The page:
National Press Club

NPC Forum in Atlanta Oct. 14

October 8, 2008

he Atlanta Journal-Constitution's Pultizer Prize-winning editorial page editor and the anchor of an Atlanta TV station will appear with a journalism professsor and a longtime political writer and editor to discuss the news industry next week as part of the Club's nationwide conversation about the direction of the business.

The Oct. 14 event will begin at 6 p.m. at Georgia Public Broadcasting, 260 14th St. in Atlanta. It is open to the public. Admission is free for National Press Club members, Atlanta Press Club members and students; admission for others is $15.

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Journos at NPC Forum Foresee Huge Changes

October 8, 2008 | By Jerry Zremski

COLLEGE PARK, Md. – The newspaper as we know it will soon be published just once a week, and will eventually disappear.

Radio reporters will be master multitaskers, filing reports in various forms for their stations’ web sites.

And more and more journalists will be entrepreneurs, building their own brand in their own names rather than relying on the lumbering mastadons of the mainstream media.

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Fragmenting Audiences Require News Organizations to Rethink Mission

October 8, 2008

RICHMOND, Va. – Fragmenting audiences are making it more difficult for news organizations to identify whom they are reaching so they can convince advertisers to support their journalism, leading Virginia journalists said at an NPC Centennial Forum here Monday.

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Club Sponsors Journalism Panel in Seattle Oct. 22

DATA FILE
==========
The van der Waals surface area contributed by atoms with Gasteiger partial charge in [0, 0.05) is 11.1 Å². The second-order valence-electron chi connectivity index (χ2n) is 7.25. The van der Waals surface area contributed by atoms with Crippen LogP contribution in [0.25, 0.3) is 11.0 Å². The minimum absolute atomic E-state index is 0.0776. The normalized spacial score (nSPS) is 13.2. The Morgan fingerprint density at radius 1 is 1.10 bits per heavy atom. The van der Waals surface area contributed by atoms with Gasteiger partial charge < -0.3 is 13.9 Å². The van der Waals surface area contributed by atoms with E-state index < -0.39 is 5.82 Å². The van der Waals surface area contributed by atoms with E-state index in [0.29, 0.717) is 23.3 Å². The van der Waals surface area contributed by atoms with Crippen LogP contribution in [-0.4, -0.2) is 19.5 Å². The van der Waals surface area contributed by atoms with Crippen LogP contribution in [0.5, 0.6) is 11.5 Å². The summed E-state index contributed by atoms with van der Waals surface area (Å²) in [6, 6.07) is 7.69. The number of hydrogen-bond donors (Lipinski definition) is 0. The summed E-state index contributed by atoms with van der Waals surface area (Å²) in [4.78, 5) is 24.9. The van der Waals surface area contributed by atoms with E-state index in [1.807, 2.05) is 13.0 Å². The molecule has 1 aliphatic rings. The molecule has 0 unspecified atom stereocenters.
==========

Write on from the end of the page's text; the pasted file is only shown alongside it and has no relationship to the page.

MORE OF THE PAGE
October 8, 2008

The Club and the University of Washington will sponsor a panel on the future of the news media at 5:30 p.m. Oct. 22 in Seattle.

Panelists are:

Ryan Blethen, associate publisher of the Seattle Times

Lori Matsukawa, anchor of KING-5 TV news

Knute Berger, columnist for and former publisher of the Seattle Weekly

Randal Beam, University of Washington Associate professor of journalism

The panel will be moderated by Gil Klein, a veteran national correspondent, a past Club president and director of the Club’s Centennial Project.

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Craigslist Founder Takes On-line Organizing to Prez Campaign

October 6, 2008 | By Mark Schoeff Jr.

Craig Newmark helped define the possibilities of Internet connections over the last 13 years. His Web site craigslist publishes classified ads that have linked millions of people to jobs, real estate and romance.

Now Newmark wants to use the Internet to get young people to the votingbooth. In a National Press Club Newsmaker on Friday, Oct. 3, he announced that craigslist, Google and other Internet sites have launched an initiative called “Declare Yourself.”

The effort is a natural outgrowth of craigslists’ strength--using social media to bring people together, according to Newmark.

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Journos Become Investigators; Panel 6:30 Tonight

October 6, 2008